View Full Version : 100 memorable UFC fights--Kalib Starnes VS Nate Quarry #74

04-30-2009, 04:01 PM
A look at 100 memorable UFC fights



No. 74: Kalib Starnes versus Nate Quarry
UFC 83, April 19, 2008 -- Montreal

"For those who believe UFC 97's Anderson Silva-Thales Leites title match has no peer as a textbook case of avoiding confrontation, might we remind you of a match that took place almost one year to the day prior -- and in the exact same arena.

It was one of the most puzzling and bizarre scenarios in the short history of UFC: Nate Quarry chasing Kalib Starnes around the Octagon in Montreal, intent on fighting but unable to catch Starnes to engage. For 15 minutes, the chase was on: Quarry coming forward, Starnes backpedaling, sidestepping, doing anything to avoid confrontation. They ran and ran, like a thief fleeing the police. The only thing missing was carnival music playing over the Bell Centre sound system.

In an unofficial fight stat, ESPN.com counted Starnes throwing 57 punches in three rounds. Not landing 57 punches. Throwing. That's fewer than four punches per minute over a three-round fight. And things got worse the longer the bout lasted. Starnes' punches dwindled from 24 in the first, to 19 in the second, to 14 in the third. Now, keep in mind that most of those strikes were jabs, and some of them were thrown from far enough away that they no chance of actually landing.

By comparison, ESPN.com had Quarry surpassing Starnes' entire three-round punch output in the first round alone, when Quarry threw over 60 punches. He was also very active with low leg kicks.

As the fight went on, Quarry grew noticeably frustrated, even booing along with the crowd, which, coincidentally, was the largest audience to watch an MMA fight in North America at that point. The 21,390 eventually decided to entertain themselves by chanting "GSP" during the frequent, extended lulls in the action.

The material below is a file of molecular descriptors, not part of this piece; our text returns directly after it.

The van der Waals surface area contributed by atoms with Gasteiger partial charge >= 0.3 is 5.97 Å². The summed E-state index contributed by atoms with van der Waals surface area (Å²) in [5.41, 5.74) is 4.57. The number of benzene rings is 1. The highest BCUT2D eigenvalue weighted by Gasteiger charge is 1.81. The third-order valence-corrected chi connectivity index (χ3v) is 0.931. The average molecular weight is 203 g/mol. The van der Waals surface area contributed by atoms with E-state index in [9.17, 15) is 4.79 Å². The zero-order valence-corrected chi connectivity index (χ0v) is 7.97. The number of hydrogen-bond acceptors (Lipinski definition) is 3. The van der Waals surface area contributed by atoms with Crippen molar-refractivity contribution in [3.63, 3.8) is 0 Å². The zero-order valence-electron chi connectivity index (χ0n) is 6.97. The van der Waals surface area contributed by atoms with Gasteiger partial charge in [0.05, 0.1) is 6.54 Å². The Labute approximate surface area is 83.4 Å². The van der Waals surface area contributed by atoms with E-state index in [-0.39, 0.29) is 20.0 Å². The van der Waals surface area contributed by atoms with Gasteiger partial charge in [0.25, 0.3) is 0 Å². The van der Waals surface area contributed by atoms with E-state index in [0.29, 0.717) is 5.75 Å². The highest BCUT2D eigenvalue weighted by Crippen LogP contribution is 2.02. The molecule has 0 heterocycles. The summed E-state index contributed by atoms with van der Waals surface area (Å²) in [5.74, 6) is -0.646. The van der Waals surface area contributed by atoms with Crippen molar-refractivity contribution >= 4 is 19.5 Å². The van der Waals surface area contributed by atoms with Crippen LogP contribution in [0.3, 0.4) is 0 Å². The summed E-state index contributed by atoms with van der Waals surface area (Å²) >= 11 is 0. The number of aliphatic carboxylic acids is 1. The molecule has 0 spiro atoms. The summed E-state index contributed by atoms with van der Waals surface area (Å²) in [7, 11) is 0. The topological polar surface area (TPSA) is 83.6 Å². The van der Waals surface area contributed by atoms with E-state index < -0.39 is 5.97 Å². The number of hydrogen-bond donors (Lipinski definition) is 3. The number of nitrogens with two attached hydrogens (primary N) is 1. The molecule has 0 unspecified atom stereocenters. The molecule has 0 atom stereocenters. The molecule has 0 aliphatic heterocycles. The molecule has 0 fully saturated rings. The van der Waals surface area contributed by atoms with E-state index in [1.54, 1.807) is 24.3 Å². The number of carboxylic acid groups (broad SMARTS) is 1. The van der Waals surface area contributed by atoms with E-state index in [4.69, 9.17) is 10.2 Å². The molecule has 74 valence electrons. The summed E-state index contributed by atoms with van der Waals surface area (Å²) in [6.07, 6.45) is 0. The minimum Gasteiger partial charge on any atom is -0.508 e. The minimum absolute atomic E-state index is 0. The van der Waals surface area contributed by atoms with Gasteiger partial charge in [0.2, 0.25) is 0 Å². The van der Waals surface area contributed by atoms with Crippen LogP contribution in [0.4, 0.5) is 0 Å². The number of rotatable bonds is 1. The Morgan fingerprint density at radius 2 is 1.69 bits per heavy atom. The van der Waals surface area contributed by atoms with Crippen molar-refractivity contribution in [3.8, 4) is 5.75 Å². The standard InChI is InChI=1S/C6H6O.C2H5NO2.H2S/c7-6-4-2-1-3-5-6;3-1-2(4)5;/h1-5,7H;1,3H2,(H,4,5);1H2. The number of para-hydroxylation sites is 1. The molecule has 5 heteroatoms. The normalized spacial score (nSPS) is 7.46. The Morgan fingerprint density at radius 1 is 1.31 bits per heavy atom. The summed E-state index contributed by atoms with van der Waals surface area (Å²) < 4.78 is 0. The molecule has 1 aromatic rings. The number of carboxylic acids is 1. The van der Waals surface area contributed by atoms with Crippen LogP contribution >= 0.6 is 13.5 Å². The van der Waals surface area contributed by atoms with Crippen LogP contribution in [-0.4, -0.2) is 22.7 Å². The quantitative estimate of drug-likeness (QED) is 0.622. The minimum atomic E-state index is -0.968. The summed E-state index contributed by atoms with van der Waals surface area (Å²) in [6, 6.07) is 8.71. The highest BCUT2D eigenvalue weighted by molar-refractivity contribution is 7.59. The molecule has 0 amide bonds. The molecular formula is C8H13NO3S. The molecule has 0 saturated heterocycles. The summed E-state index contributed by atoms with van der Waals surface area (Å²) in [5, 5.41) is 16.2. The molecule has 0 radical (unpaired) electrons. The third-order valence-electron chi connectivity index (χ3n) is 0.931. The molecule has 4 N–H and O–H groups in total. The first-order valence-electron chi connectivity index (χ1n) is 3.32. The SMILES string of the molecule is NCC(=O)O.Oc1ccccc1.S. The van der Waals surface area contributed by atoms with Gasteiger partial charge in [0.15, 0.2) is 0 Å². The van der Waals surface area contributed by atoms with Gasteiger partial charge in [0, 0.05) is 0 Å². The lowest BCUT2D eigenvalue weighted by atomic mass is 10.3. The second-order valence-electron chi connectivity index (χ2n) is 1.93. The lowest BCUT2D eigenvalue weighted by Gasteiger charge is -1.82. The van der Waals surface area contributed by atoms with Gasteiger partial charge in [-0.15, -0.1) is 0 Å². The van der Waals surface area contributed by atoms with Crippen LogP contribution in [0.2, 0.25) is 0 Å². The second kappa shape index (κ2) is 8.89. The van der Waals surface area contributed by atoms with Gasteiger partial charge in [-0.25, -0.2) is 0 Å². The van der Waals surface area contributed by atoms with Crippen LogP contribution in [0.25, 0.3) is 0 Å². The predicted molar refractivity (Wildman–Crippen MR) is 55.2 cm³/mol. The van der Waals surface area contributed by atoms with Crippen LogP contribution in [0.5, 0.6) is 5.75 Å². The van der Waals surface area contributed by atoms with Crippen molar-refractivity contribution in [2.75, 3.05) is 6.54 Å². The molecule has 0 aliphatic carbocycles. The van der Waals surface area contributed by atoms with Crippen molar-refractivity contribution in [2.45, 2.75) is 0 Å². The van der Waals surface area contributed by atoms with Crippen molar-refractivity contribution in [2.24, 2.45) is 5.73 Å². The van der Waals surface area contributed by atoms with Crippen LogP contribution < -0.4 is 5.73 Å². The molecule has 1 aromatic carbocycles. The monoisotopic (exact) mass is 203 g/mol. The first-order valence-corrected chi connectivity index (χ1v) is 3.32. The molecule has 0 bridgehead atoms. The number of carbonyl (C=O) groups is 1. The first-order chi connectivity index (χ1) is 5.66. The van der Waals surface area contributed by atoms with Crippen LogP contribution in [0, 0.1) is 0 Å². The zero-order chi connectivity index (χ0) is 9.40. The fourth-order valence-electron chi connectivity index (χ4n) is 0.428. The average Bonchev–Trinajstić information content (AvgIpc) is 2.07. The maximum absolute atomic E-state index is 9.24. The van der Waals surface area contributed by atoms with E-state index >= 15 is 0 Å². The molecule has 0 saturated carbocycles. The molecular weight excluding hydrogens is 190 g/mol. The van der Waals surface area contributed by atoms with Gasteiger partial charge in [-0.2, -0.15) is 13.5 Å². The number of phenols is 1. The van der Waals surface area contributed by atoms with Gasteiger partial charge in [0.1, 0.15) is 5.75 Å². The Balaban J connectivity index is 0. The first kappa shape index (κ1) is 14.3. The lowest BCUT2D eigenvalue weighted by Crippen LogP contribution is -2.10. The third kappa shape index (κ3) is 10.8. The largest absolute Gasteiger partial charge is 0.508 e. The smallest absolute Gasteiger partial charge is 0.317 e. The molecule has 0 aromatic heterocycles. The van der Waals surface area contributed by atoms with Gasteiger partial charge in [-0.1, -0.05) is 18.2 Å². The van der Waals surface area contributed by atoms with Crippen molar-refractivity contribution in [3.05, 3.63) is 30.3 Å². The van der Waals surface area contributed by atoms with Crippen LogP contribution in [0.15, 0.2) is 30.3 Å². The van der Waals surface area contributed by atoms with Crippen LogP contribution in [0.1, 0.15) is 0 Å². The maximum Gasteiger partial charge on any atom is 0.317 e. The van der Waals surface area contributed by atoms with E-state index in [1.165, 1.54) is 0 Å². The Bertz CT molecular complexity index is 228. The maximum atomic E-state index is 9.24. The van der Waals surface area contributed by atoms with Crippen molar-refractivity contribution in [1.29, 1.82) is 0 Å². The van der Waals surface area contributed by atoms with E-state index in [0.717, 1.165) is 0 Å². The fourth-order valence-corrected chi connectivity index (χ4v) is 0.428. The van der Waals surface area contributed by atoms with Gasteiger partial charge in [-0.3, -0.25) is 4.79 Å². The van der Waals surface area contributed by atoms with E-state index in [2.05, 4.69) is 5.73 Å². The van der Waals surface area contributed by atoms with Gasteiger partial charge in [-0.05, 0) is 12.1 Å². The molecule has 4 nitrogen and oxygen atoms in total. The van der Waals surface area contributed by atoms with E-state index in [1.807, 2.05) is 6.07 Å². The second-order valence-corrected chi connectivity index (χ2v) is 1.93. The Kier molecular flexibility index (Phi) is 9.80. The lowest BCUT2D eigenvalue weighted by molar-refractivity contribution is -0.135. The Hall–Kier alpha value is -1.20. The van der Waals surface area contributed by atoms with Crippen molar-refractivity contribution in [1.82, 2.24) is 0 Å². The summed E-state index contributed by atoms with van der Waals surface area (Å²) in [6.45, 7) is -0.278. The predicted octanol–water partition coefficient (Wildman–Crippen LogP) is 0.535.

"It's funny," Quarry said. "We thought that we'd come up with a way to answer any possibly scenario. But we've never seen a fight like that. It was one thing we couldn't prepare for."

Late in the third round, the fight devolved from drama to comedy. First, Quarry, clearly exasperated, moved toward Starnes in an exaggerated running motion. Starnes responded with his most effective offensive maneuver of the night, a middle finger. Seconds later, Quarry covered his eyes and threw what he termed "rock-hammer" punches, hoping to draw Starnes in. No dice.

The ringside judges scored the bout 30-27, 30-26 and 30-24 for Quarry, likely the most lopsided scores ever recorded in a fight that never came close to being finished. Quarry then delivered the coup de grace: Having entered the fight as the enemy in front a partisan Canadian crowd cheering on Starnes, he perfectly delivered the famous "If I can change and you can change, everybody can change" line from "Rocky IV." The crowd, of course, went wild.

The abuse heaped on Starnes, though, wasn't over. The media hammered him. Yahoo! characterized his performance "disgraceful." Newsday wrote that Starnes was "backpedaling like a free safety covering a post pattern." Sherdog.com called it a "track meet."

Not surprisingly, UFC President Dana White was furious. Within two days, White released Starnes from his contract -- Starnes says he asked to be released -- and told the media he should "consider a new line of work."

Since then, Starnes has fought only once, for a Hawaiian promotion called Destiny MMA, and won. Quarry, meanwhile, returned to the scene of the crime at UFC 97 and knocked out Jason MacDonald in the first round.

After being let go, Starnes suggested his lackluster performance was due to injuries. He offered to show the media copies of his medical report, saying, "I can barely walk." Of course, that wasn't the case during the fight. Starnes moved extremely well in the Octagon -- so well, in fact, that he ran himself right out of the UFC."

I can remember sitting on my couch lauging my ass off with how bad Starnes embarassed himself in this fight..


05-01-2009, 07:51 AM
That was definitely memorable.

"I can barely walk (but in fact I can run like a coward just fine)."

Wait, I want to edit that. It's not my intention to sound like some keyboard warrior. Retreating definitely has its strategic place in battle. The idea, of course, is that if all you do is retreat you shouldn't have come to battle in the first place.

05-01-2009, 11:42 AM
Yeah he can barely walk but he was able to put his entire body weight on each of his feet and switch off pushing up to hop and plant. whatever

Remember how he quit during TUF with that phantom broken rib?

05-01-2009, 12:16 PM
DAMN this shit cracks me up even now